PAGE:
Russian envoy Andrey Karlov laid to rest in Moscow

Russian envoy Andrey Karlov laid to rest in Moscow

Russian envoy Andrey Karlov laid to rest in Moscow


Russian Ambassador to Turkey Andrey Karlov, who was killed in an assassination by a Turkish policeman in the capital Ankara, was laid to rest in a funeral ceremony held in Moscow on Dec. 22.

Karlov was shot dead with nine bullets fired by riot police officer Mevlüt Mert Altıntaş late on Dec. 19 as he was delivering a speech for a photography exhibition at an arts center in Ankara. The assailant was also shot dead in the incident by police officers at the scene. 

An initial ceremony was held at the building of the Russian Foreign Ministry in Moscow. President Vladimir Putin, who promised retribution after the 62-year-old was killed, was among the mourners, including relatives and fellow diplomats. In the ceremony, the slain envoy’s body was laid in an open casket in Russian Orthodox tradition.

Prime Minister Dmitry Medvedev and Foreign Minister Sergei Lavrov laid flowers near Karlov’s body in a ceremony in the marbled lobby of the looming Stalin-era skyscraper in central Moscow. Lavrov said Karlov had been the victim of “a despicable terrorist act.”

Putin, who has said he knew Karlov personally and posthumously awarded him the highest military medal of Hero of Russia, paid his respects, briefly sitting beside the coffin and speaking to Karlov’s wife, Marina Karlova. 

Karlov was a Soviet-trained diplomat who worked in North and South Korea during the 1990s and 2000s and was sent to Turkey in 2013.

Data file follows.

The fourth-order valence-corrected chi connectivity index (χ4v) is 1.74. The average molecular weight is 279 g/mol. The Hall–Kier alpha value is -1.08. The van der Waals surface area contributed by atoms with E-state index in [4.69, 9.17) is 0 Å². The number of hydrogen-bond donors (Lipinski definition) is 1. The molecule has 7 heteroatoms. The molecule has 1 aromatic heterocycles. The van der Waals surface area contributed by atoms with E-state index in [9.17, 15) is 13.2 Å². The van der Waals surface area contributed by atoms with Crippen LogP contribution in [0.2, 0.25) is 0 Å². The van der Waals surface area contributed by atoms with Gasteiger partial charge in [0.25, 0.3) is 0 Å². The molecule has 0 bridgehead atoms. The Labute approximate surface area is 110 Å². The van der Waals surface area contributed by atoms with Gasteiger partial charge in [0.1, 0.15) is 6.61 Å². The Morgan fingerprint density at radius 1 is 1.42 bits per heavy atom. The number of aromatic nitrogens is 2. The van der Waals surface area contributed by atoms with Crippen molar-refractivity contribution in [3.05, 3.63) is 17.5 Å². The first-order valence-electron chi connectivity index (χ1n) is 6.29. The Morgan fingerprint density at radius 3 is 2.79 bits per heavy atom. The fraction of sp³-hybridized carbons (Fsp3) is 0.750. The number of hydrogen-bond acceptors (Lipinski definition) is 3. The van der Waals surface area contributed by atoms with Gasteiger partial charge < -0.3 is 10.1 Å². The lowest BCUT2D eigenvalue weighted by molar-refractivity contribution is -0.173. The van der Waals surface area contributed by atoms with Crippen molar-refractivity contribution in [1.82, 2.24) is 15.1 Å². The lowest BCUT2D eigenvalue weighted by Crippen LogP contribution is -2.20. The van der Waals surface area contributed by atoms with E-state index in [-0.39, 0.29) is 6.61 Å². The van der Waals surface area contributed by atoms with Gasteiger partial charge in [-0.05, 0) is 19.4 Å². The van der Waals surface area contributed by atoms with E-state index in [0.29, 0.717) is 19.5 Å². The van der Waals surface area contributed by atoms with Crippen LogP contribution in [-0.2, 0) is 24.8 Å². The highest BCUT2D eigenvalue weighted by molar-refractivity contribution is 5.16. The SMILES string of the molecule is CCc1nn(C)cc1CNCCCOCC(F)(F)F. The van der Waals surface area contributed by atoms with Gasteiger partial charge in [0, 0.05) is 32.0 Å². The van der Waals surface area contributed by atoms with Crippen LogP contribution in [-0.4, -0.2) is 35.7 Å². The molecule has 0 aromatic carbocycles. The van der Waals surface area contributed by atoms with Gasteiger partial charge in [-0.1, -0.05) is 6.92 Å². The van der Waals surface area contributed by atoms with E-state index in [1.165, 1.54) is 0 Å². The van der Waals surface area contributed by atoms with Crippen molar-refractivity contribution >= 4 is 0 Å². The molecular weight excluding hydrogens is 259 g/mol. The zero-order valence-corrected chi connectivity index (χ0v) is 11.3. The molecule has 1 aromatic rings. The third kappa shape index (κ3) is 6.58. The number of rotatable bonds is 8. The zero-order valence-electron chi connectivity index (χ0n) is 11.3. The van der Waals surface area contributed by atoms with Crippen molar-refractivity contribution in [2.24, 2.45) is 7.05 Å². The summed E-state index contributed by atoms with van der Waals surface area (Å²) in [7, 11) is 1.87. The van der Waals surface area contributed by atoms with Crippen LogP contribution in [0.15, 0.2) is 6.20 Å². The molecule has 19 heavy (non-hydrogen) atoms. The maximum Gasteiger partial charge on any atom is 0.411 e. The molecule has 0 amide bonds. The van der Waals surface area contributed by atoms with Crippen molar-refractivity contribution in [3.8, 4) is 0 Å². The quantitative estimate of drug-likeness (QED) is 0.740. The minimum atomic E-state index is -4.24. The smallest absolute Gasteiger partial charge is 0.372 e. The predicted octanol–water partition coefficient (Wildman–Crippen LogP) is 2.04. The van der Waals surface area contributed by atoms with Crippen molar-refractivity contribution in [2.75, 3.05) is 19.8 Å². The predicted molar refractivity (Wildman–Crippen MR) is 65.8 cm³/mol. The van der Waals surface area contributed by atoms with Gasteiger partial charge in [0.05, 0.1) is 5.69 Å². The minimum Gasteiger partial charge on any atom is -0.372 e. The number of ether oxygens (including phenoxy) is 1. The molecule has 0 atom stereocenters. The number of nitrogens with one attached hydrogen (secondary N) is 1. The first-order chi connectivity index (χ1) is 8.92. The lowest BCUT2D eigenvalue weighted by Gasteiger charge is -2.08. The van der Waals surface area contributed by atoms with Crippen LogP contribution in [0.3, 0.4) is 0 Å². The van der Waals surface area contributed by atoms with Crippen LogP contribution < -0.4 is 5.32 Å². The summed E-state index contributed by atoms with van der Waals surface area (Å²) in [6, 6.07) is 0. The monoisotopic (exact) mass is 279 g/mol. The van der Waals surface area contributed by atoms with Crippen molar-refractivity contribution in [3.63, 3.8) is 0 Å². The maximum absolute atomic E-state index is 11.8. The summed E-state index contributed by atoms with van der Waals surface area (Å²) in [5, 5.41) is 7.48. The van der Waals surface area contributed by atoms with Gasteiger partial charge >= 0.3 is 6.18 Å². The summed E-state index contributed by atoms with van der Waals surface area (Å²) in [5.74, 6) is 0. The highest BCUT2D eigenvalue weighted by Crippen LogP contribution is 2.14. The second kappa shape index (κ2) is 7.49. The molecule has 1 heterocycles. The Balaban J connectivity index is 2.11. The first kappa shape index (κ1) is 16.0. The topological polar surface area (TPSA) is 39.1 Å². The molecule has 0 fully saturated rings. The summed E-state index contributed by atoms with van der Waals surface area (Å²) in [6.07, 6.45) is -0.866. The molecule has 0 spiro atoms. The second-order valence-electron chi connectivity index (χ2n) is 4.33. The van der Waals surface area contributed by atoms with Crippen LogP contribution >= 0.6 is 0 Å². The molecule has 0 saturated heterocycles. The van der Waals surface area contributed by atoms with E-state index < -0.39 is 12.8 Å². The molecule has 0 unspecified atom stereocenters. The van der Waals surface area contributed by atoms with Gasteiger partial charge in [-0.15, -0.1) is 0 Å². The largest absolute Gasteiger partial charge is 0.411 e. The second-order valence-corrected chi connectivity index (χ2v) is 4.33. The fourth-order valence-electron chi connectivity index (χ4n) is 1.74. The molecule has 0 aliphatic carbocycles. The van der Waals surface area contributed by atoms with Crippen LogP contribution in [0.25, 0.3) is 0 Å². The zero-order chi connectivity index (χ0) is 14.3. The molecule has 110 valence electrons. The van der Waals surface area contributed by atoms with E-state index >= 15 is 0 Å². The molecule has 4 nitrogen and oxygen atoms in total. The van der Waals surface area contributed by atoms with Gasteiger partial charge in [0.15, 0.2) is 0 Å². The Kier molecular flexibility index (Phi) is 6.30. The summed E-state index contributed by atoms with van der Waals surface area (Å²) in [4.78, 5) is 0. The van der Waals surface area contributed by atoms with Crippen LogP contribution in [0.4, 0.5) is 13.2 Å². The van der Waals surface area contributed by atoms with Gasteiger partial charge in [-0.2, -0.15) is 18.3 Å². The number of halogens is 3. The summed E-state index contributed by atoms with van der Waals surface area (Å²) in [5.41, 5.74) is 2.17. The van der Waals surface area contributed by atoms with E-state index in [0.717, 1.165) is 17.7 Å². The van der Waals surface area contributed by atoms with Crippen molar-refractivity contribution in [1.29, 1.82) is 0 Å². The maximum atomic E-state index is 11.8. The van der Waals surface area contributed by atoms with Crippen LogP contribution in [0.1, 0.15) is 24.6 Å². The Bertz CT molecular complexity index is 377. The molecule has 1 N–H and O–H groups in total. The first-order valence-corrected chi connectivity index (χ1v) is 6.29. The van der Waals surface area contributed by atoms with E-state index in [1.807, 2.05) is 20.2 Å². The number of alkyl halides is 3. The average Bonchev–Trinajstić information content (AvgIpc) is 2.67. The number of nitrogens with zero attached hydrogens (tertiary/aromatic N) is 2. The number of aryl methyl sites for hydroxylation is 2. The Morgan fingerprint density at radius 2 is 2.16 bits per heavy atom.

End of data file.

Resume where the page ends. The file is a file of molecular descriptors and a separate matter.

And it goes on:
Proceedings moved to Moscow’s Christ the Savior Cathedral where the head of the Russian Orthodox Church, Patriarch Kirill, led a ceremony. 

“He will go down in the history of the Fatherland,” said Kirill. 

The envoy was buried later on Dec. 22 in a cemetery in a northern Moscow suburb with military honors, his coffin draped in the Russian flag. 

“We must know who directed the killer’s hand,” Putin said. 

Meanwhile, Turkish sources said Turkish state and government officials conveyed their intent on attending the ceremonies in Moscow but their request was denied, with Russian officials insisting that they wanted the funeral to be open to Russians only and not to individuals from other nationalities. 

Turkish Prime Minister Binali Yıldırm on Dec. 22 visited the Russian Embassy in Ankara while the ceremony was being held in Moscow to convey his condolences.